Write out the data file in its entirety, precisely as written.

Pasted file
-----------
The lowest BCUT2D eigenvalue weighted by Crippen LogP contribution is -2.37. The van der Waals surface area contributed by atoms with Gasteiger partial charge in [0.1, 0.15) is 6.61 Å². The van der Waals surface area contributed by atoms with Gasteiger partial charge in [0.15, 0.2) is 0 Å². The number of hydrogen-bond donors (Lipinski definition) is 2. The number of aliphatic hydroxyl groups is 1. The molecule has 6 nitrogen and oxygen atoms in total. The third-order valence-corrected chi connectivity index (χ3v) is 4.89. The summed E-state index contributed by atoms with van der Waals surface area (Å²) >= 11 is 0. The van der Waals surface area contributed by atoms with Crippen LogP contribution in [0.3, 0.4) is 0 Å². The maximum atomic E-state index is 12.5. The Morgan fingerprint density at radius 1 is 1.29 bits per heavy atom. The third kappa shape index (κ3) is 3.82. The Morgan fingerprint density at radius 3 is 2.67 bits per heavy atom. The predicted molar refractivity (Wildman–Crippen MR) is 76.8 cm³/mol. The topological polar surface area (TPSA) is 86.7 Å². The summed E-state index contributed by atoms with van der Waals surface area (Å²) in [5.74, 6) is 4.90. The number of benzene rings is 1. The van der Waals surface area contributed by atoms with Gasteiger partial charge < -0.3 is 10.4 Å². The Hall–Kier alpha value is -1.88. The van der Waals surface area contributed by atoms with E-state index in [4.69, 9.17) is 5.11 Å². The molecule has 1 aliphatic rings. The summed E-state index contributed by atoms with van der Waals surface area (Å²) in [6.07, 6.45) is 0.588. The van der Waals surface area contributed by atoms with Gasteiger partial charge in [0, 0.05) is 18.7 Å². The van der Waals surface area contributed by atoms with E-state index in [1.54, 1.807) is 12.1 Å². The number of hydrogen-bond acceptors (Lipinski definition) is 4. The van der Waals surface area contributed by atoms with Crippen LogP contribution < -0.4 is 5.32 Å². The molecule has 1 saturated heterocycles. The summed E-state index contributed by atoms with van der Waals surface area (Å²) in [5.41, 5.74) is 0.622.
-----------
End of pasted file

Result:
The lowest BCUT2D eigenvalue weighted by Crippen LogP contribution is -2.37. The van der Waals surface area contributed by atoms with Gasteiger partial charge in [0.1, 0.15) is 6.61 Å². The van der Waals surface area contributed by atoms with Gasteiger partial charge in [0.15, 0.2) is 0 Å². The number of hydrogen-bond donors (Lipinski definition) is 2. The number of aliphatic hydroxyl groups is 1. The molecule has 6 nitrogen and oxygen atoms in total. The third-order valence-corrected chi connectivity index (χ3v) is 4.89. The summed E-state index contributed by atoms with van der Waals surface area (Å²) >= 11 is 0. The van der Waals surface area contributed by atoms with Crippen LogP contribution in [0.3, 0.4) is 0 Å². The maximum atomic E-state index is 12.5. The Morgan fingerprint density at radius 1 is 1.29 bits per heavy atom. The third kappa shape index (κ3) is 3.82. The Morgan fingerprint density at radius 3 is 2.67 bits per heavy atom. The predicted molar refractivity (Wildman–Crippen MR) is 76.8 cm³/mol. The topological polar surface area (TPSA) is 86.7 Å². The summed E-state index contributed by atoms with van der Waals surface area (Å²) in [5.74, 6) is 4.90. The number of benzene rings is 1. The van der Waals surface area contributed by atoms with Gasteiger partial charge < -0.3 is 10.4 Å². The Hall–Kier alpha value is -1.88. The van der Waals surface area contributed by atoms with E-state index in [4.69, 9.17) is 5.11 Å². The molecule has 1 aliphatic rings. The summed E-state index contributed by atoms with van der Waals surface area (Å²) in [6.07, 6.45) is 0.588. The van der Waals surface area contributed by atoms with Gasteiger partial charge in [0, 0.05) is 18.7 Å². The van der Waals surface area contributed by atoms with E-state index in [1.54, 1.807) is 12.1 Å². The number of hydrogen-bond acceptors (Lipinski definition) is 4. The van der Waals surface area contributed by atoms with Crippen LogP contribution < -0.4 is 5.32 Å². The molecule has 1 saturated heterocycles. The summed E-state index contributed by atoms with van der Waals surface area (Å²) in [5.41, 5.74) is 0.622.